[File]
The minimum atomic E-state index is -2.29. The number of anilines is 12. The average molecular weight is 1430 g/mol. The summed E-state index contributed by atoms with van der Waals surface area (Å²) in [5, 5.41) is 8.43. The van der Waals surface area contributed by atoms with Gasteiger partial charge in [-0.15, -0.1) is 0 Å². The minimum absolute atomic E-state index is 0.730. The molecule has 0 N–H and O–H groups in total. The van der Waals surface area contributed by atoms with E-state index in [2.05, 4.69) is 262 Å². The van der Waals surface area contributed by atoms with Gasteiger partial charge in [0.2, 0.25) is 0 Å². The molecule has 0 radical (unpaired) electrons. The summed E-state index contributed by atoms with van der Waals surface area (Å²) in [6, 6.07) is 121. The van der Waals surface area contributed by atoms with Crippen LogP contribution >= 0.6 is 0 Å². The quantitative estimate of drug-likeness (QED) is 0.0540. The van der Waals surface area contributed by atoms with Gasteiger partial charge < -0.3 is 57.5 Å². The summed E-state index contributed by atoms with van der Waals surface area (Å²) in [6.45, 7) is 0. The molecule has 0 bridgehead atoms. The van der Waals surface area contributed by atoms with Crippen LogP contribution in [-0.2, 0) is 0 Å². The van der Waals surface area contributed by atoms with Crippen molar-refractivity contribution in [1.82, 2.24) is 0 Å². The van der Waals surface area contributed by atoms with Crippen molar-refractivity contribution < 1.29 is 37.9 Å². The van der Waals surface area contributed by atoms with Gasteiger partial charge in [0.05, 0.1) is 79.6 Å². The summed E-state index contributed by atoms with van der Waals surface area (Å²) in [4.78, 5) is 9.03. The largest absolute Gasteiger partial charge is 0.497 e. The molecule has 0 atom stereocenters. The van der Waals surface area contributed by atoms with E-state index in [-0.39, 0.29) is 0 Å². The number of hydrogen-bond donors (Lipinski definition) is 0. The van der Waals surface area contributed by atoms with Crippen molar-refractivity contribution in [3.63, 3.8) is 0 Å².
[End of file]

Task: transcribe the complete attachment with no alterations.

The minimum atomic E-state index is -2.29. The number of anilines is 12. The average molecular weight is 1430 g/mol. The summed E-state index contributed by atoms with van der Waals surface area (Å²) in [5, 5.41) is 8.43. The van der Waals surface area contributed by atoms with Gasteiger partial charge in [-0.15, -0.1) is 0 Å². The minimum absolute atomic E-state index is 0.730. The molecule has 0 N–H and O–H groups in total. The van der Waals surface area contributed by atoms with E-state index in [2.05, 4.69) is 262 Å². The van der Waals surface area contributed by atoms with Gasteiger partial charge in [0.2, 0.25) is 0 Å². The molecule has 0 radical (unpaired) electrons. The summed E-state index contributed by atoms with van der Waals surface area (Å²) in [6, 6.07) is 121. The van der Waals surface area contributed by atoms with Crippen LogP contribution >= 0.6 is 0 Å². The quantitative estimate of drug-likeness (QED) is 0.0540. The van der Waals surface area contributed by atoms with Gasteiger partial charge < -0.3 is 57.5 Å². The summed E-state index contributed by atoms with van der Waals surface area (Å²) in [6.45, 7) is 0. The molecule has 0 bridgehead atoms. The van der Waals surface area contributed by atoms with Crippen LogP contribution in [-0.2, 0) is 0 Å². The van der Waals surface area contributed by atoms with Crippen molar-refractivity contribution in [1.82, 2.24) is 0 Å². The van der Waals surface area contributed by atoms with Crippen molar-refractivity contribution < 1.29 is 37.9 Å². The van der Waals surface area contributed by atoms with Gasteiger partial charge in [0.05, 0.1) is 79.6 Å². The summed E-state index contributed by atoms with van der Waals surface area (Å²) in [4.78, 5) is 9.03. The largest absolute Gasteiger partial charge is 0.497 e. The molecule has 0 atom stereocenters. The van der Waals surface area contributed by atoms with E-state index in [-0.39, 0.29) is 0 Å². The number of hydrogen-bond donors (Lipinski definition) is 0. The van der Waals surface area contributed by atoms with Crippen molar-refractivity contribution in [3.63, 3.8) is 0 Å².